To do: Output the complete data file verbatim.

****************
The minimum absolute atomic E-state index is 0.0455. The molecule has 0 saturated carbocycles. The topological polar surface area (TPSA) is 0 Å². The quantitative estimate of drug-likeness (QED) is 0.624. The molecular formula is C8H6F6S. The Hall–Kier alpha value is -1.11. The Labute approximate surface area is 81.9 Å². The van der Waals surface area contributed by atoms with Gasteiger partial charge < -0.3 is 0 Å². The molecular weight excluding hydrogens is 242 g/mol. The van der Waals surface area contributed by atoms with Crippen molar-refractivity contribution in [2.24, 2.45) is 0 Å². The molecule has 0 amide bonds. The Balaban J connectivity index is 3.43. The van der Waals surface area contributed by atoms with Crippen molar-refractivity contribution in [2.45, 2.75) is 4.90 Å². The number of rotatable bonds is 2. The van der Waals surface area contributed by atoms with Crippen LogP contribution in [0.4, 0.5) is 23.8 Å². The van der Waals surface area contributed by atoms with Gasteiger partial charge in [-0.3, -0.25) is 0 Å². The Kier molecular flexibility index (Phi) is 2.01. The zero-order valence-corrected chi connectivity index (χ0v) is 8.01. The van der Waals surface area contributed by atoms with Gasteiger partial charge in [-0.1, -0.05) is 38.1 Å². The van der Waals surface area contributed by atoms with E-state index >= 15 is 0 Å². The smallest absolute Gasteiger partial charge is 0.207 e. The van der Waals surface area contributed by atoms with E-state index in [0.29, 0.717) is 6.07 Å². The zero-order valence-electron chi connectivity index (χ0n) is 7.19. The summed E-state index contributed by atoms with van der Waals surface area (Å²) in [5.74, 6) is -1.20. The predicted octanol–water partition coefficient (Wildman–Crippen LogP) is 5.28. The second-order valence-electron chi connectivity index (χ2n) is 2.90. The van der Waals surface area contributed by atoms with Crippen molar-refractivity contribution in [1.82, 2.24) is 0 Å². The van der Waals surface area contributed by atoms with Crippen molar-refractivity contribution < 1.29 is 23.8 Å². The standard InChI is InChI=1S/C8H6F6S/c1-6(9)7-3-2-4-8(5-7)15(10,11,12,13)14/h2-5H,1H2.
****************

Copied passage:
The minimum absolute atomic E-state index is 0.0455. The molecule has 0 saturated carbocycles. The topological polar surface area (TPSA) is 0 Å². The quantitative estimate of drug-likeness (QED) is 0.624. The molecular formula is C8H6F6S. The Hall–Kier alpha value is -1.11. The Labute approximate surface area is 81.9 Å². The van der Waals surface area contributed by atoms with Gasteiger partial charge < -0.3 is 0 Å². The molecular weight excluding hydrogens is 242 g/mol. The van der Waals surface area contributed by atoms with Crippen molar-refractivity contribution in [2.24, 2.45) is 0 Å². The molecule has 0 amide bonds. The Balaban J connectivity index is 3.43. The van der Waals surface area contributed by atoms with Crippen molar-refractivity contribution in [2.45, 2.75) is 4.90 Å². The number of rotatable bonds is 2. The van der Waals surface area contributed by atoms with Crippen LogP contribution in [0.4, 0.5) is 23.8 Å². The van der Waals surface area contributed by atoms with Gasteiger partial charge in [-0.3, -0.25) is 0 Å². The Kier molecular flexibility index (Phi) is 2.01. The zero-order valence-corrected chi connectivity index (χ0v) is 8.01. The van der Waals surface area contributed by atoms with Gasteiger partial charge in [-0.1, -0.05) is 38.1 Å². The van der Waals surface area contributed by atoms with E-state index >= 15 is 0 Å². The smallest absolute Gasteiger partial charge is 0.207 e. The van der Waals surface area contributed by atoms with E-state index in [0.29, 0.717) is 6.07 Å². The zero-order valence-electron chi connectivity index (χ0n) is 7.19. The summed E-state index contributed by atoms with van der Waals surface area (Å²) in [5.74, 6) is -1.20. The predicted octanol–water partition coefficient (Wildman–Crippen LogP) is 5.28. The second-order valence-electron chi connectivity index (χ2n) is 2.90. The van der Waals surface area contributed by atoms with Crippen molar-refractivity contribution in [1.82, 2.24) is 0 Å². The van der Waals surface area contributed by atoms with Crippen molar-refractivity contribution < 1.29 is 23.8 Å². The standard InChI is InChI=1S/C8H6F6S/c1-6(9)7-3-2-4-8(5-7)15(10,11,12,13)14/h2-5H,1H2.